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If you were hoping to learn that, say, Wednesday is the best day to pay your credit card bill, we’re sorry to disappoint you. In terms of days of the week, there really isn’t a “best” one on which to pay your bill. However, there is a date by which we highly recommend paying your bills, and that’s the payment due date.

Calculating how much is owed on a credit card bill

If you were hoping to learn that, say, Wednesday is the best day to pay your credit card bill, we’re sorry to disappoint you. In terms of days of the week, there really isn’t a “best” one on which to pay your bill. However, there is a date by which we highly recommend paying your bills, and that’s the payment due date.

Any date after this ranges on a scale from “bad” to “worse.” You’re probably already aware of the importance of paying your bills on time in terms of your credit score as well as for avoiding penalties, higher interest, lower credit limits, and more. However, in response to the question of when to pay your bills, there’s an even better answer than “by your due date.” That answer is, “as soon as possible after your billing cycle ends.”

Here’s why:

 

IT HAS TO DO WITH CREDIT UTILIZATION RATE

Your credit utilization rate, or ratio, is simply the total amount of revolving debt you owe divided by the total amount of revolving credit available to you. So, if you have two credit cards, each with a credit limit of $500, your total available credit is $1,000. Now let’s say that you owe $100 to each credit card company, so your total debt is $200. By dividing your total debt by your total available credit—in this case, $200 ÷ $1,000—you get your credit utilization rate expressed as a percentage: 20%.

WHY YOUR CREDIT UTILIZATION RATE MATTERS

As you may know, there are companies that take the information in your credit report and express it as a score (the two main companies are FICO® Score and VantageScore®). Individual scoring models differ, but a common factor in all of them is your credit utilization rate, and it accounts for a significant portion of your score—roughly 30% of your FICO® Score!

LOWER CREDIT UTILIZATION RATE TYPICALLY HELPS YOUR SCORE

Many experts recommend that you keep your credit utilization rate at 30% or lower. The lower the percentage, the more beneficial it should be for your credit score. The higher it is, the more detrimental.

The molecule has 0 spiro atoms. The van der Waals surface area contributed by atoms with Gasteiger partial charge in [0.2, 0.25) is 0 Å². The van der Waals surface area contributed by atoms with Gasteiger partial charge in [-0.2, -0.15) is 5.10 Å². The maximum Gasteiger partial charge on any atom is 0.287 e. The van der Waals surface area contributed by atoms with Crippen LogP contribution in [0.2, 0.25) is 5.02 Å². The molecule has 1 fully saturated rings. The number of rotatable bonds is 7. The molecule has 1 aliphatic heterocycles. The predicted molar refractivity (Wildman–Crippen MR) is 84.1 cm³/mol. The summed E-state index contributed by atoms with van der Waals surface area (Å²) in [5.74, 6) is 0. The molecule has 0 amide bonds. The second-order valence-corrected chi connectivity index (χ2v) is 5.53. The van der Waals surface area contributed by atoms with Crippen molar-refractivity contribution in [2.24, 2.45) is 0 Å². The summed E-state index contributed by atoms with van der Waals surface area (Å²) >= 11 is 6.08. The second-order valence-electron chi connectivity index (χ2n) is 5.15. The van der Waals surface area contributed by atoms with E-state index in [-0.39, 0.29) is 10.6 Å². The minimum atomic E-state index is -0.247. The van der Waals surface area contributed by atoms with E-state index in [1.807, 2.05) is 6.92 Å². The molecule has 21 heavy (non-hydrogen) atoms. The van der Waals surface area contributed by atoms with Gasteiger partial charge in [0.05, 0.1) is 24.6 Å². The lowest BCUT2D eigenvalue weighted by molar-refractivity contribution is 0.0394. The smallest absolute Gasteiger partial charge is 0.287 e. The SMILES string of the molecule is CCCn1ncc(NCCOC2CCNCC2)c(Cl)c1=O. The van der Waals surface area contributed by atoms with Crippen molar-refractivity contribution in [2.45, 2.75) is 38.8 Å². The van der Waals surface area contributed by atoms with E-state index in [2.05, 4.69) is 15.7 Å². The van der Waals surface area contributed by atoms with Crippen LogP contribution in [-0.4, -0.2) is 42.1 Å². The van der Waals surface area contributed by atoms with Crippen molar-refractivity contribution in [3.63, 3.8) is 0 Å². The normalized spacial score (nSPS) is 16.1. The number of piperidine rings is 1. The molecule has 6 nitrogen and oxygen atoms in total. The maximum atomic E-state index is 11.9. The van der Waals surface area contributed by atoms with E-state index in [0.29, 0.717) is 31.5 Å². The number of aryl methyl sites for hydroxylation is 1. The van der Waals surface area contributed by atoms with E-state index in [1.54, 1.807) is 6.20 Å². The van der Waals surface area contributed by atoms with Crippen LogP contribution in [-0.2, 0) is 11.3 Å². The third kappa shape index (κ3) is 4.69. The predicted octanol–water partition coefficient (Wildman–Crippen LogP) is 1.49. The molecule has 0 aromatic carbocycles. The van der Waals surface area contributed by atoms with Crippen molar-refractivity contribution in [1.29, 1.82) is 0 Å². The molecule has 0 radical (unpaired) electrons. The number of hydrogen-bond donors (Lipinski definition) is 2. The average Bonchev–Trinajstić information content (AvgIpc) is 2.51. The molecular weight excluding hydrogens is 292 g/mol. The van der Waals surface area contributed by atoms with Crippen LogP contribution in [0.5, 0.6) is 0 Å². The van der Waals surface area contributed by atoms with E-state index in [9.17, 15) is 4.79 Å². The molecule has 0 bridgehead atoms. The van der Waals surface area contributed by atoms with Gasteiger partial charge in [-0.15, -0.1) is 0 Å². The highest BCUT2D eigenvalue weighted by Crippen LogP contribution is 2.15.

PUT IT ALL TOGETHER

Any balances on your credit cards will contribute toward making your credit utilization percentage higher, which could negatively affect your score, especially if it crosses the 30% mark. Consequently, if you pay off balances owed before their due dates, this will lower the numerator of your credit utilization rate, which could lower the percentage when the rate is calculated, which could give your credit score a bump.

So, if you have the means, you should consider paying your credit card bills early. Doing so will help drive your credit utilization rate lower.

JUST BE MINDFUL OF THE STATEMENT DATES

There is one caveat to remember: Don’t send in your payment before the end of the billing cycle. Credit cards have a billing cycle, and the opening and closing date of this cycle are typically a month apart. During this billing cycle, any charges on your card form the basis of your next bill, and the payment due date is usually a few weeks after the billing cycle closing date.

If you are so fast with your payment that the credit card company receives it before the billing cycle closing date, the company will probably apply it to the billing cycle in which it was received, and you will still need to make a payment on the payment due date. If you can afford to do so, no problem. But if you can’t, make sure the payment gets applied to the correct billing cycle by waiting for the cycle to close before making your payment.

No matter which actual date you choose to make your credit card payment, just make sure it’s before the payment due date on the statement. And don’t forget to factor in the amount of time it’ll take your payment to be received. If it’s an online payment, that should typically be within 24 hours, although it may take longer if you make it on a weekend or holiday. If you’re mailing your payment, be sure to mail it early enough to arrive on time. Even if it’s the U.S. Postal Service’s fault your payment arrives late, your credit card company will likely hold you responsible.




This material is for informational purposes only and is not intended to replace the advice of a qualified tax advisor, attorney or financial advisor. Readers should consult with their own tax advisor, attorney or financial advisor with regard to their personal situations.


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